What’s great about working in King’s Cross, is that we very much feel like we are part of a community here, even though we are the new kid. Everyone has been really welcoming. We held a pancake day race this year with local businesses. We just put it out there and ended up with ten teams and raised lots of money for the charity Nordoff Robbins. There was a finance team, a team from Central Saint Martins art school, estate agents — one team was so dedicated they turned up in full sports kit. We were secretly pleased our neighbours on the square — the art students — won, they really appreciated that the top prize was a Åí250 voucher to spend at the restaurant. It was absolutely freezing and I was giving out hot chocolate, which people were using as hand warmers.
The one person I think is the biggest driving force in London’s bar scene is Marian Beke, who opened the Gibson (a beautiful, tiny and award-winning cocktail bar in Shoreditch) in late 2015.
He’s always pushing for innovation in the industry, and I’m always thinking, how did you come up with that? I first experienced his work when he was managing Nightjar (also award-winning) and even back then I used to think he should have his own place.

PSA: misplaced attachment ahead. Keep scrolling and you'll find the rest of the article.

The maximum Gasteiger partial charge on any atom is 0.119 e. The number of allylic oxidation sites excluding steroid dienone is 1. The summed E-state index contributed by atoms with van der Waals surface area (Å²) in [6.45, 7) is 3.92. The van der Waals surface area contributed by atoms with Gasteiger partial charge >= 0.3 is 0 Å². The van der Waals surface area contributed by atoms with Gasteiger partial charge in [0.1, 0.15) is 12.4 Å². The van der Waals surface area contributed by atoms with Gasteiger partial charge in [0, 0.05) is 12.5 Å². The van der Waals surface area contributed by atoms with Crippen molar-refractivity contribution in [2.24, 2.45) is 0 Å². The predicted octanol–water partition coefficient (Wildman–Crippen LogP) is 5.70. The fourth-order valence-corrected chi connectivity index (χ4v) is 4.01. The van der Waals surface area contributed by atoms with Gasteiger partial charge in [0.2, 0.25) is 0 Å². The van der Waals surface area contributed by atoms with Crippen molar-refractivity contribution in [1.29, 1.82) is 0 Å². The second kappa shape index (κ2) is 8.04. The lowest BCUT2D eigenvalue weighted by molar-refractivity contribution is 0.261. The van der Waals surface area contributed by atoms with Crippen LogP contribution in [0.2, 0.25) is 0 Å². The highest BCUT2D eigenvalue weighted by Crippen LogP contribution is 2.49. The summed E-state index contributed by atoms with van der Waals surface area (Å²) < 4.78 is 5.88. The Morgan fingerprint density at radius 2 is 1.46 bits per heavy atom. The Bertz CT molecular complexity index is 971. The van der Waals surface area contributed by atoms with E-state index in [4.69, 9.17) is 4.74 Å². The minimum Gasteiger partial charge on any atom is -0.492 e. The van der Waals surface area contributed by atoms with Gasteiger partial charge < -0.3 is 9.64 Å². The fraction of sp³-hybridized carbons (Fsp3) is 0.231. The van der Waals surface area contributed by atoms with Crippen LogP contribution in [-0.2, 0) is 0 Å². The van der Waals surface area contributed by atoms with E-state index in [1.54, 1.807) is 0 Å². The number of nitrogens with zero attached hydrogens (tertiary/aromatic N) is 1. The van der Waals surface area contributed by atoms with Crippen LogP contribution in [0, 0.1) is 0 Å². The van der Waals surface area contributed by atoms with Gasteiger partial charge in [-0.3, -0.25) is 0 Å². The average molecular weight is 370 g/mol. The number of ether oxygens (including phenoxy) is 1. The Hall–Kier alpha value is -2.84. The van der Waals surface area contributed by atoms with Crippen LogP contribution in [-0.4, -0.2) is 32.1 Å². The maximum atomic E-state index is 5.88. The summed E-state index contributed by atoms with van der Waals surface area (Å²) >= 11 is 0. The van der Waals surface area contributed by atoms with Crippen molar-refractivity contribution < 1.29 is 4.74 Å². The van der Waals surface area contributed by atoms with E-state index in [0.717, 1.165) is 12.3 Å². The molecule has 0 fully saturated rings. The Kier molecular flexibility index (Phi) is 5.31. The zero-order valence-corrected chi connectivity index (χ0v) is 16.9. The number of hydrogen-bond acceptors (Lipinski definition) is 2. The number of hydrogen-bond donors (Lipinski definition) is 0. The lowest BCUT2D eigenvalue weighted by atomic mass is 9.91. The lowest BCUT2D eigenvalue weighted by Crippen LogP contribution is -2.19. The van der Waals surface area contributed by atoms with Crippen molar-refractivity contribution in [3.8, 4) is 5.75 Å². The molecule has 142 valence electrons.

I got a lot of influence when I was appointed to this role, to build partnerships and develop locally inspired recipes. When I spoke to our head of bars in the group, he said, “If there’s anything you want to do, any products you like, go for it.” And I said I’d really like to work with Sacred, a distillery in North London, because they mirror the heritage we have here, but with a modern twist. I wanted to use their products in drinks like our English Negroni and now we work with them all the time. Micro — and not so micro — distilleries like Sipsmith, plus all the new breweries springing up, are another thing which makes London great.
My menu must-tries…
Passion of St Pancras
Shrubs are a traditional way to pickle and preserve fruit, and they taste wonderful. One we make with passion fruit, pineapple and balsamic is called the Passion of St Pancras. As well as its ingredients, the name references the local regeneration making N1C the next great place to be.
The Flying Scotsman
You have to have a cocktail called a Flying Scotsman if you’re in King’s Cross. We infuse Chivas 12-year-old with rosemary, add sherry and lemon bitters, stir it down and serve it on the rocks. If you like an Old Fashioned or Manhattan, or a whisky drink which is sturdy and robust, then this is the drink for you.
Platform 9 3/4
We worked with local tea brand, Yumchaa, to create a really cool cocktail, teaming their Blue Voodoo tea with Creme de Bergamot and Chase Seville orange gin. The cocktail ‘magically’ changes colour, so we called it the Platform 9 3/4.
Fancy yourself as a bit of an amateur mixologist? You can find the recipes for all three of Beattie’s menu must-tries here. Or if you’d prefer to leave the mixing to the experts, find Granary Square Brasserie at 1-3 Stable Street.
This article first appeared in the spring 2018 edition of King’s Cross Quarterly magazine. Read more about the people and stories that make King’s Cross, or find out where you can pick up the latest copy of King’s Cross Quarterly below.